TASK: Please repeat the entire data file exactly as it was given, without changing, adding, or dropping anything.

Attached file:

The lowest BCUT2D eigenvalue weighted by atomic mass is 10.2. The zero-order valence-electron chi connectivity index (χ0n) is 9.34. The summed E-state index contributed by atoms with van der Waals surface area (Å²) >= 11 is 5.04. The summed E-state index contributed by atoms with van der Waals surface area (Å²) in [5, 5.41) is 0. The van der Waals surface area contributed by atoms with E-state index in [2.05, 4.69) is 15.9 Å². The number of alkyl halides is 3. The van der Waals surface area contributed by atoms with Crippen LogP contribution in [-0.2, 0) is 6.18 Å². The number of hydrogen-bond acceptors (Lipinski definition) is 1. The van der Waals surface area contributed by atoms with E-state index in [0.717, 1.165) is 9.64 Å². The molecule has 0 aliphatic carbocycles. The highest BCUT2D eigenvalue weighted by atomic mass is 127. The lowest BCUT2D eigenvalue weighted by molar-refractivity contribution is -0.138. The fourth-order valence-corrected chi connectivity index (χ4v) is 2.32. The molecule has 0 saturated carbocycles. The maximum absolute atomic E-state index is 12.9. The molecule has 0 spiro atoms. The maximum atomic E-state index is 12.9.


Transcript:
The lowest BCUT2D eigenvalue weighted by atomic mass is 10.2. The zero-order valence-electron chi connectivity index (χ0n) is 9.34. The summed E-state index contributed by atoms with van der Waals surface area (Å²) >= 11 is 5.04. The summed E-state index contributed by atoms with van der Waals surface area (Å²) in [5, 5.41) is 0. The van der Waals surface area contributed by atoms with E-state index in [2.05, 4.69) is 15.9 Å². The number of alkyl halides is 3. The van der Waals surface area contributed by atoms with Crippen LogP contribution in [-0.2, 0) is 6.18 Å². The number of hydrogen-bond acceptors (Lipinski definition) is 1. The van der Waals surface area contributed by atoms with E-state index in [0.717, 1.165) is 9.64 Å². The molecule has 0 aliphatic carbocycles. The highest BCUT2D eigenvalue weighted by atomic mass is 127. The lowest BCUT2D eigenvalue weighted by molar-refractivity contribution is -0.138. The fourth-order valence-corrected chi connectivity index (χ4v) is 2.32. The molecule has 0 saturated carbocycles. The maximum absolute atomic E-state index is 12.9. The molecule has 0 spiro atoms. The maximum atomic E-state index is 12.9.